Combined with the hormonal responses to hypoglycemia and starvation chronic ethanol intake leads to reduced insulin production and increased catecholamine, cortisol, glucagon, and growth hormone release. The effects of these hormonal disturbances include increased fatty acid release from adipose tissue triglycerides. The free fatty acids contribute to the hyperlipidemia resulting from increased fatty acid and VLDL synthesis by the liver as a consequence of the increased acetyl-CoA. In addition, the free fatty acids can be oxidized in the liver contributing to the potential for increased ketogenesis.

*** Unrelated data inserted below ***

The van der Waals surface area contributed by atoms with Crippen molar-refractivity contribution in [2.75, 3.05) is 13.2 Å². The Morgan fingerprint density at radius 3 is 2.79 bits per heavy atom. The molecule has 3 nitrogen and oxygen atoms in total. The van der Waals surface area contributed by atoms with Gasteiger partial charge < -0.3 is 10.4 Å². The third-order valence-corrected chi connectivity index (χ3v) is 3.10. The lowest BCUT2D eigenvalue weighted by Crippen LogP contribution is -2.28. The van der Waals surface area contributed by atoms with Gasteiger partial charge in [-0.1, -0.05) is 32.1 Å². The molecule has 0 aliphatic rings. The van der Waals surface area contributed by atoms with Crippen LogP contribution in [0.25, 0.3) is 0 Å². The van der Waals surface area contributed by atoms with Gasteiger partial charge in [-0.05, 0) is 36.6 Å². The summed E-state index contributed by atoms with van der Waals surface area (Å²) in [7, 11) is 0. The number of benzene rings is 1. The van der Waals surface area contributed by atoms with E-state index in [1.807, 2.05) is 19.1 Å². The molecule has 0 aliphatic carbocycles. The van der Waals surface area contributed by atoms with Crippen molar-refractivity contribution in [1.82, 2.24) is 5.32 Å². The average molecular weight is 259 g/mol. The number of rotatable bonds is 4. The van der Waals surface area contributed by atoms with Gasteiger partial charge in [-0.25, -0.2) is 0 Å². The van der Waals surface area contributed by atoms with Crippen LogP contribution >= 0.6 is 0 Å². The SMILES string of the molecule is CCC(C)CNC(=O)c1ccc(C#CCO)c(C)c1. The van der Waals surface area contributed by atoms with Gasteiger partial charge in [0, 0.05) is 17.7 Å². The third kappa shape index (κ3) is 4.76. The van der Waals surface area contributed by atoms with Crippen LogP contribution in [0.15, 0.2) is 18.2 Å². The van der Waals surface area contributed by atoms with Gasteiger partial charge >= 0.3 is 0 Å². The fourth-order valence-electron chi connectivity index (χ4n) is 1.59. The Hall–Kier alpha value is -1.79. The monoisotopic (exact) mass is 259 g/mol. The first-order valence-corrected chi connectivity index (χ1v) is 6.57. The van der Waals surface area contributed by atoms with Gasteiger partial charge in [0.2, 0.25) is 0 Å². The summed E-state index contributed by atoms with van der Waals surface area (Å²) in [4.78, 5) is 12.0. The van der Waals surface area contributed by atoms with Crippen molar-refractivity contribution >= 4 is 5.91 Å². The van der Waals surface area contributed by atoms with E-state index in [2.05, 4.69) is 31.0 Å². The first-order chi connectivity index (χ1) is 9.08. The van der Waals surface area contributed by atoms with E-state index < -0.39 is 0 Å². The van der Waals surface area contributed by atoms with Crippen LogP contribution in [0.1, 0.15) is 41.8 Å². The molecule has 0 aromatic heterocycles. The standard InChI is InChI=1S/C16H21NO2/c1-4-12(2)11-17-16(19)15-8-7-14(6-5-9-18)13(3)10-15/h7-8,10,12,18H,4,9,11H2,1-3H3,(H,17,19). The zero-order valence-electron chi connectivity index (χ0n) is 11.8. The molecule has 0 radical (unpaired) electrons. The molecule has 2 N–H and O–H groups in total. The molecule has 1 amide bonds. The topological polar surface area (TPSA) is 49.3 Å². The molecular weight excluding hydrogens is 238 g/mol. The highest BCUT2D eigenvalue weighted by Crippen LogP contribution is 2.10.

The greatest threats to patients with AKA are the marked reduction in extracellular fluid volume (resulting in shock), hypokalemia, hypoglycemia, and acidosis. The recommended intervention is to institute rapid isotonic saline infusion along with glucose, and if necessary potassium. The use of saline infusion alone, although resulting in reductions in serum lactate, actually leads to increased serum β-hydroxybutyrate and a worsening of the metabolic acidosis. In contrast, the addition of glucose results in progressively increased pH, reductions in lactate, β-hydroxybutyrate, plasma free fatty acid, growth hormone, and cortisol levels, and an increased insulin level. In addition to saline and glucose infusion, chronic alcohol abusers should receive intravenous B vitamins.